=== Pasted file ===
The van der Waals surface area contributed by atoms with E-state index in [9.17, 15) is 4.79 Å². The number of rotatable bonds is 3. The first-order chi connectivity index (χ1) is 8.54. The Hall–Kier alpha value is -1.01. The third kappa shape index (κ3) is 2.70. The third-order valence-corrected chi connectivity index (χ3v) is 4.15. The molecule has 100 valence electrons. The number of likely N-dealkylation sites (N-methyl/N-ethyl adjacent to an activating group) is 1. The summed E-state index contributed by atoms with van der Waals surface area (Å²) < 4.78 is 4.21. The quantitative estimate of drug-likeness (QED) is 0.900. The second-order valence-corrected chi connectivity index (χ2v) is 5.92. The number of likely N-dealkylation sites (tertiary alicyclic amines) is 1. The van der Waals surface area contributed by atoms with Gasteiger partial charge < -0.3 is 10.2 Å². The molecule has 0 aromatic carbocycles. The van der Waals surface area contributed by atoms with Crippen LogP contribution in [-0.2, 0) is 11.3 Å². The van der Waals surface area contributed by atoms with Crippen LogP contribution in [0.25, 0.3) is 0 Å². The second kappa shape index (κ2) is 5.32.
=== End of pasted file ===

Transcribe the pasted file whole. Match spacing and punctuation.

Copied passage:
The van der Waals surface area contributed by atoms with E-state index in [9.17, 15) is 4.79 Å². The number of rotatable bonds is 3. The first-order chi connectivity index (χ1) is 8.54. The Hall–Kier alpha value is -1.01. The third kappa shape index (κ3) is 2.70. The third-order valence-corrected chi connectivity index (χ3v) is 4.15. The molecule has 100 valence electrons. The number of likely N-dealkylation sites (N-methyl/N-ethyl adjacent to an activating group) is 1. The summed E-state index contributed by atoms with van der Waals surface area (Å²) < 4.78 is 4.21. The quantitative estimate of drug-likeness (QED) is 0.900. The second-order valence-corrected chi connectivity index (χ2v) is 5.92. The number of likely N-dealkylation sites (tertiary alicyclic amines) is 1. The van der Waals surface area contributed by atoms with Gasteiger partial charge < -0.3 is 10.2 Å². The molecule has 0 aromatic carbocycles. The van der Waals surface area contributed by atoms with Crippen LogP contribution in [-0.2, 0) is 11.3 Å². The van der Waals surface area contributed by atoms with Crippen LogP contribution in [0.25, 0.3) is 0 Å². The second kappa shape index (κ2) is 5.32.